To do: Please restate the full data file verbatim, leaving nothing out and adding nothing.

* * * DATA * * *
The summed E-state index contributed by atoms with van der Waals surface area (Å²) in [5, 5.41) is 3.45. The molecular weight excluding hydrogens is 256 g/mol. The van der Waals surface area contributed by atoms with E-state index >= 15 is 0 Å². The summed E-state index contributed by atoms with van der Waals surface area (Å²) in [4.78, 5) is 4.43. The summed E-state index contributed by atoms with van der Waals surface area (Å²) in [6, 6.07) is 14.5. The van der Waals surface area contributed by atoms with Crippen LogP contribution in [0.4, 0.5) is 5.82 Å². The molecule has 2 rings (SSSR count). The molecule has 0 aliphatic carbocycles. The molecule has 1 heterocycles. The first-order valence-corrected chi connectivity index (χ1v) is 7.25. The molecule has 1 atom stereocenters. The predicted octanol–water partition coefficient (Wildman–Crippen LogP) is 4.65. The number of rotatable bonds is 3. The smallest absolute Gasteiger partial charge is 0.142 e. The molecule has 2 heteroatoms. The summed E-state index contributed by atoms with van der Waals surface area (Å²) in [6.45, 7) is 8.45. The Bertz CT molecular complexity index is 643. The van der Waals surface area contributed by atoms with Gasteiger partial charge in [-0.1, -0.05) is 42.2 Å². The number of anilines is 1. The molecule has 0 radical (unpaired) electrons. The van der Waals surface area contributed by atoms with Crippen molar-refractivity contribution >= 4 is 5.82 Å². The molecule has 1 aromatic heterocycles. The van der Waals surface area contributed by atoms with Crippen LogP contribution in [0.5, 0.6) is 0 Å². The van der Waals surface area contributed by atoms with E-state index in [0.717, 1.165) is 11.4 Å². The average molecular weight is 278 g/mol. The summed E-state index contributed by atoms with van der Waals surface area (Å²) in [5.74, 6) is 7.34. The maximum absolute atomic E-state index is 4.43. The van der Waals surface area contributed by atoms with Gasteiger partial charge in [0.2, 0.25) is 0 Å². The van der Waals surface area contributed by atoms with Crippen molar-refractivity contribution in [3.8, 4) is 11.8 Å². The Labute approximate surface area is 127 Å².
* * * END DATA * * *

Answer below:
The summed E-state index contributed by atoms with van der Waals surface area (Å²) in [5, 5.41) is 3.45. The molecular weight excluding hydrogens is 256 g/mol. The van der Waals surface area contributed by atoms with E-state index >= 15 is 0 Å². The summed E-state index contributed by atoms with van der Waals surface area (Å²) in [4.78, 5) is 4.43. The summed E-state index contributed by atoms with van der Waals surface area (Å²) in [6, 6.07) is 14.5. The van der Waals surface area contributed by atoms with Crippen LogP contribution in [0.4, 0.5) is 5.82 Å². The molecule has 2 rings (SSSR count). The molecule has 0 aliphatic carbocycles. The molecule has 1 heterocycles. The first-order valence-corrected chi connectivity index (χ1v) is 7.25. The molecule has 1 atom stereocenters. The predicted octanol–water partition coefficient (Wildman–Crippen LogP) is 4.65. The number of rotatable bonds is 3. The smallest absolute Gasteiger partial charge is 0.142 e. The molecule has 2 heteroatoms. The summed E-state index contributed by atoms with van der Waals surface area (Å²) in [6.45, 7) is 8.45. The Bertz CT molecular complexity index is 643. The van der Waals surface area contributed by atoms with Gasteiger partial charge in [-0.1, -0.05) is 42.2 Å². The number of anilines is 1. The molecule has 0 radical (unpaired) electrons. The van der Waals surface area contributed by atoms with Crippen molar-refractivity contribution >= 4 is 5.82 Å². The molecule has 1 aromatic heterocycles. The van der Waals surface area contributed by atoms with Crippen LogP contribution in [0.5, 0.6) is 0 Å². The van der Waals surface area contributed by atoms with E-state index in [0.717, 1.165) is 11.4 Å². The average molecular weight is 278 g/mol. The summed E-state index contributed by atoms with van der Waals surface area (Å²) in [5.74, 6) is 7.34. The maximum absolute atomic E-state index is 4.43. The van der Waals surface area contributed by atoms with Gasteiger partial charge in [0.2, 0.25) is 0 Å². The van der Waals surface area contributed by atoms with Crippen molar-refractivity contribution in [3.8, 4) is 11.8 Å². The Labute approximate surface area is 127 Å².